Sunday, May 13, 2007


Minnesota alt-weekly editor departs with insightful Q&A about MSM future

Paul Schmelzer of the website "Minnesota Monitor," posted a Q&A interview on April 6, 2007, with the former editor of the Twin Cities City Pages, the dominant alternative weekly in Minneapolis-St. Paul. The editor, Steve Perry, had quit after a chain took over the weekend. Perry, according to Smelzer's intro, is "busy developing a website plan for a newspaper in another city, while considering ideas for a future web project of his own." The full interview can be found at:

Here are a couple of excerpts of Perry's verbatim comments:

On finding a revenue model . . .

"The main issue for journalism is still monetizing the web, making a web platform pay for the kind of staffing that can produce useful original reporting. I have no idea how that will happen, but the smartest people I know on the marketing side of the internet think part of the answer will be elements of paid content. I know that's heresy to most users -- who doesn't like content that's all free all the time? But it's not all bad from the readers' standpoint, either. There's nothing like making people pay for content to ratchet up the pressure to make it ambitious."

On network neutrality/control . . .

"And beyond the pressures to make it a more exclusive tool of corporate commerce, there is also a lot of political anxiety about how wide-open dialogue and dissent can be on the internet. Do you remember the phrase the late Samuel Huntington coined to describe the political tumult surrounding Vietnam? He called it a "crisis of democracy," meaning there was too damn much democracy, too many voices demanding to be heard. The internet is a continual crisis of democracy in that sense, and it's naive to suppose it will stay as open in the future without political fights. There are those people who deem it unthinkable, or even technologically impossible, to limit American citizens' access to information on the web, but they're just plain wrong. (Every new communications medium spawns this kind of utopianism -- there were people in the '20s who thought radio would bring the revolution, and people in the '50s who thought TV would increase civic participation. Heh.) It's not impossib!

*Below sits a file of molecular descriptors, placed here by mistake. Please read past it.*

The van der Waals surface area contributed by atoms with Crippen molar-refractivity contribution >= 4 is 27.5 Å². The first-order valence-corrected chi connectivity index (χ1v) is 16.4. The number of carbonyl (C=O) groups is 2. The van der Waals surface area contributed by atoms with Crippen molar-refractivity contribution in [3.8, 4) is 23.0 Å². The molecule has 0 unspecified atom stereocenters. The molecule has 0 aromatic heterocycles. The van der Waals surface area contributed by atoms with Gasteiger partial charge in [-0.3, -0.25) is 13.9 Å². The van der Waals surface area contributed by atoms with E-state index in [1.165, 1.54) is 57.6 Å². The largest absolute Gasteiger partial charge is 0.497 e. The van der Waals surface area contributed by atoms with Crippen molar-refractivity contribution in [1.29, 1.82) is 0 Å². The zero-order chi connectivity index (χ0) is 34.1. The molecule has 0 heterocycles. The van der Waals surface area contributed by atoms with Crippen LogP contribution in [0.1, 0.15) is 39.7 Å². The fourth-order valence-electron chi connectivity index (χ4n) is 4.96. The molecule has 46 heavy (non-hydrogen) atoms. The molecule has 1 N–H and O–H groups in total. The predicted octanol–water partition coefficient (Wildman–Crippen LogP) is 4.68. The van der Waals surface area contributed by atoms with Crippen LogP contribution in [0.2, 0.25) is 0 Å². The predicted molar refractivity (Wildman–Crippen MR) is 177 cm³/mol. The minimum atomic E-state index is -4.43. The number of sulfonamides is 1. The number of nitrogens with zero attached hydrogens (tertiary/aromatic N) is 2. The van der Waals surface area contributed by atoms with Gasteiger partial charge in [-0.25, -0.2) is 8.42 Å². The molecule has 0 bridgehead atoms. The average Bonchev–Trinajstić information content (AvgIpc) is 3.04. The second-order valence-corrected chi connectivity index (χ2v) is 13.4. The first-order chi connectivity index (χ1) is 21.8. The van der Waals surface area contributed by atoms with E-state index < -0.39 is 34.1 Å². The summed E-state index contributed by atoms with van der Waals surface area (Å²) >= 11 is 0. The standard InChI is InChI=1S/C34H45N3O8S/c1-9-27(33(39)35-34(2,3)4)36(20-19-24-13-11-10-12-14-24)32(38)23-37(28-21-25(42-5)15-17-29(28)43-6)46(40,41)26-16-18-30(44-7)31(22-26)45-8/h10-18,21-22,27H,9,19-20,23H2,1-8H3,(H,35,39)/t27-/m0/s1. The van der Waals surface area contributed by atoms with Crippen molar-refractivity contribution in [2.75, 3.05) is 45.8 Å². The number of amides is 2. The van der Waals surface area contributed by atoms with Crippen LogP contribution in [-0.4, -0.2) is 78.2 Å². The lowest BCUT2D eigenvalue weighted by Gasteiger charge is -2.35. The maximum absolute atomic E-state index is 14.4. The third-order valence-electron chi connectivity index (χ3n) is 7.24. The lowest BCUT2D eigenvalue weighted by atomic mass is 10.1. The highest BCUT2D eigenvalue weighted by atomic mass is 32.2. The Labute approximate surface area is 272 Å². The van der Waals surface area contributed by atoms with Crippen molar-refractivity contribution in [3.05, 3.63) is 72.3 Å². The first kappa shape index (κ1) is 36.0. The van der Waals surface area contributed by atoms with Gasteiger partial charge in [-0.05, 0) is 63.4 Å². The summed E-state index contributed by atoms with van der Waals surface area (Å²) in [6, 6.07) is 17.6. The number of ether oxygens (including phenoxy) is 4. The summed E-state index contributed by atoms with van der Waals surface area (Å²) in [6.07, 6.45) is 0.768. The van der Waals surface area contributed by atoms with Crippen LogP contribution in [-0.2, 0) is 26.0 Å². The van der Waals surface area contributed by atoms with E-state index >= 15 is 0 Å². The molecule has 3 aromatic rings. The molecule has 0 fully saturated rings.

le to hamstring web users. The best thing I've read on the subject is Jack Goldsmith and Tim Wu's book, 'Who Controls the Internet? Illusions of a Borderless World.' You have to read it if you haven't."


Web Page:
Paul Schmelzer is a Minneapolis-based writer. He blogs for Eyeteeth, the Walker Art Center, and Worldchanging-Twin Cities. His writings on, media, art and activism have appeared in Adbusters, Alternet, Ode, The Rake, Utne, The Progressive, and Raw Vision.

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